Under the Wisconsin sales tax laws, the purchaser of a business can be subject to the predecessor business’ unpaid sales tax liability. The extent of successor liability for sales taxes, however, is limited to the amount of the purchase price paid for the business. Therefore, if someone pays a half-million dollars for a business that has a million dollar sales tax liability, the purchaser’s exposure for the unpaid tax will be limited to a half-million.
It follows, therefore, that if there is no purchase price, there is no successor liability. Further, the successor liability is tied to the location of the business purchased. If only one location of an existing chain of businesses is purchased, successor liability is limited to the sales tax liability attributable to that one location.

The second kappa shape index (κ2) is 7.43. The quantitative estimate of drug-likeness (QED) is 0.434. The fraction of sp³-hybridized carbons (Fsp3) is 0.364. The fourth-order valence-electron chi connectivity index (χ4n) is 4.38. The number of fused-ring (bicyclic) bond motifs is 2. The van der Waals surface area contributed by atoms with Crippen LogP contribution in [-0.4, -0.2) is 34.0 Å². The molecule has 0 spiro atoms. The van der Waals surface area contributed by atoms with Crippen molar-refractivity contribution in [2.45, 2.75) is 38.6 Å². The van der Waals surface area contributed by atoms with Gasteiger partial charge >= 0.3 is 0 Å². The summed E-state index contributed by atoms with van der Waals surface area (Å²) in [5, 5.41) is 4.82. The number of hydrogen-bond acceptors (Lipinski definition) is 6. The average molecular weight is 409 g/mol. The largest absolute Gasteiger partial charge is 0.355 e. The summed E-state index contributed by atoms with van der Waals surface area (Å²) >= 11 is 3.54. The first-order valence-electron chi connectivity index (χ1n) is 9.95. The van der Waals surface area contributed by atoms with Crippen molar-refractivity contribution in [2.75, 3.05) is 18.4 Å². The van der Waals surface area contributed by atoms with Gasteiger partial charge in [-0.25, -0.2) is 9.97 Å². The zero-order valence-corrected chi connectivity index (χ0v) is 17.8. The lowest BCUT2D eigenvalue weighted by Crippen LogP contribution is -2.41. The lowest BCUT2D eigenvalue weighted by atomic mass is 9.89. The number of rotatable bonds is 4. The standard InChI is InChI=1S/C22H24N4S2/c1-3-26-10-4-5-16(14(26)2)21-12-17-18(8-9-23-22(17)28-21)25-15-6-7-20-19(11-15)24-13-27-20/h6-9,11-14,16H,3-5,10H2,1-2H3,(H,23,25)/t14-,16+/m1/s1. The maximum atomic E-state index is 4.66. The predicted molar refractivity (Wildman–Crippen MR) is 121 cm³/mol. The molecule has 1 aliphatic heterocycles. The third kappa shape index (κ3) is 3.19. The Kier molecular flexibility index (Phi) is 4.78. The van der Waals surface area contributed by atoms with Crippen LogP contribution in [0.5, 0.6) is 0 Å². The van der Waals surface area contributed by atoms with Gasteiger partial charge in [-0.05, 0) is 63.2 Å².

It is important to note, however, that while the successor liability is limited to the amount of the purchase price, the “purchase price” consists of any value that is paid for the business. This purchase price includes not only cash or installment payments but also value of any property transferred in exchange for the business and the assumption or payment of any debt on behalf of the purchased business. Using the above example, even if the entire half-million dollar purchase price is paid to secured creditors of the business, the purchaser can still face successor liability to the extent of that half-million dollars.